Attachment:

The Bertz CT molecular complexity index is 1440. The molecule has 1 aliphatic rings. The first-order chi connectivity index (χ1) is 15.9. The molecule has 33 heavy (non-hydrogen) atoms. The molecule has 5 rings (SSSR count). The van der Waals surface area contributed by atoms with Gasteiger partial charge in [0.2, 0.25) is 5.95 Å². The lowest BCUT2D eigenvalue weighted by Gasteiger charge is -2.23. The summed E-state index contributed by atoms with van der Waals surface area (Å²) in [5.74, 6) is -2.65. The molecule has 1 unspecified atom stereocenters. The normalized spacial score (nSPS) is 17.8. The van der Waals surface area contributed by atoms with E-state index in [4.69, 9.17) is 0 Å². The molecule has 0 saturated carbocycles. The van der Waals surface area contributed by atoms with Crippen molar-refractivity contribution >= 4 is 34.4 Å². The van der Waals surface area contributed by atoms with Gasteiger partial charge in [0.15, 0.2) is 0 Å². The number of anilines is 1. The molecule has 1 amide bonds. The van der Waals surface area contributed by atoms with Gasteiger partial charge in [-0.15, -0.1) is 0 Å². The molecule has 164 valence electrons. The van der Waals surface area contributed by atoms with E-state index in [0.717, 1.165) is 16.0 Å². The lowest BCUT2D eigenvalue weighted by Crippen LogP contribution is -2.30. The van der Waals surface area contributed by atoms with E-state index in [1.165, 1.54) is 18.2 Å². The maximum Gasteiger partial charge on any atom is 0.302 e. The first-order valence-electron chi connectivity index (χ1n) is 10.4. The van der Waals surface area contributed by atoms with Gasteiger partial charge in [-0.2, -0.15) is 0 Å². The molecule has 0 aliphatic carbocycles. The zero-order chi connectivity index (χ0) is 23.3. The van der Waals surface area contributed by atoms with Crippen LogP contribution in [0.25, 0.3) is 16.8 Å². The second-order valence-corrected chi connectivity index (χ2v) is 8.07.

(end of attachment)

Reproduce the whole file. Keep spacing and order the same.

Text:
The Bertz CT molecular complexity index is 1440. The molecule has 1 aliphatic rings. The first-order chi connectivity index (χ1) is 15.9. The molecule has 33 heavy (non-hydrogen) atoms. The molecule has 5 rings (SSSR count). The van der Waals surface area contributed by atoms with Gasteiger partial charge in [0.2, 0.25) is 5.95 Å². The lowest BCUT2D eigenvalue weighted by Gasteiger charge is -2.23. The summed E-state index contributed by atoms with van der Waals surface area (Å²) in [5.74, 6) is -2.65. The molecule has 1 unspecified atom stereocenters. The normalized spacial score (nSPS) is 17.8. The van der Waals surface area contributed by atoms with E-state index in [4.69, 9.17) is 0 Å². The molecule has 0 saturated carbocycles. The van der Waals surface area contributed by atoms with Crippen molar-refractivity contribution >= 4 is 34.4 Å². The van der Waals surface area contributed by atoms with Gasteiger partial charge in [0.15, 0.2) is 0 Å². The number of anilines is 1. The molecule has 1 amide bonds. The van der Waals surface area contributed by atoms with Gasteiger partial charge in [-0.15, -0.1) is 0 Å². The molecule has 164 valence electrons. The van der Waals surface area contributed by atoms with E-state index in [0.717, 1.165) is 16.0 Å². The lowest BCUT2D eigenvalue weighted by Crippen LogP contribution is -2.30. The van der Waals surface area contributed by atoms with E-state index in [1.165, 1.54) is 18.2 Å². The maximum Gasteiger partial charge on any atom is 0.302 e. The first-order valence-electron chi connectivity index (χ1n) is 10.4. The van der Waals surface area contributed by atoms with Gasteiger partial charge in [-0.2, -0.15) is 0 Å². The molecule has 0 aliphatic carbocycles. The zero-order chi connectivity index (χ0) is 23.3. The van der Waals surface area contributed by atoms with Crippen LogP contribution in [0.25, 0.3) is 16.8 Å². The second-order valence-corrected chi connectivity index (χ2v) is 8.07.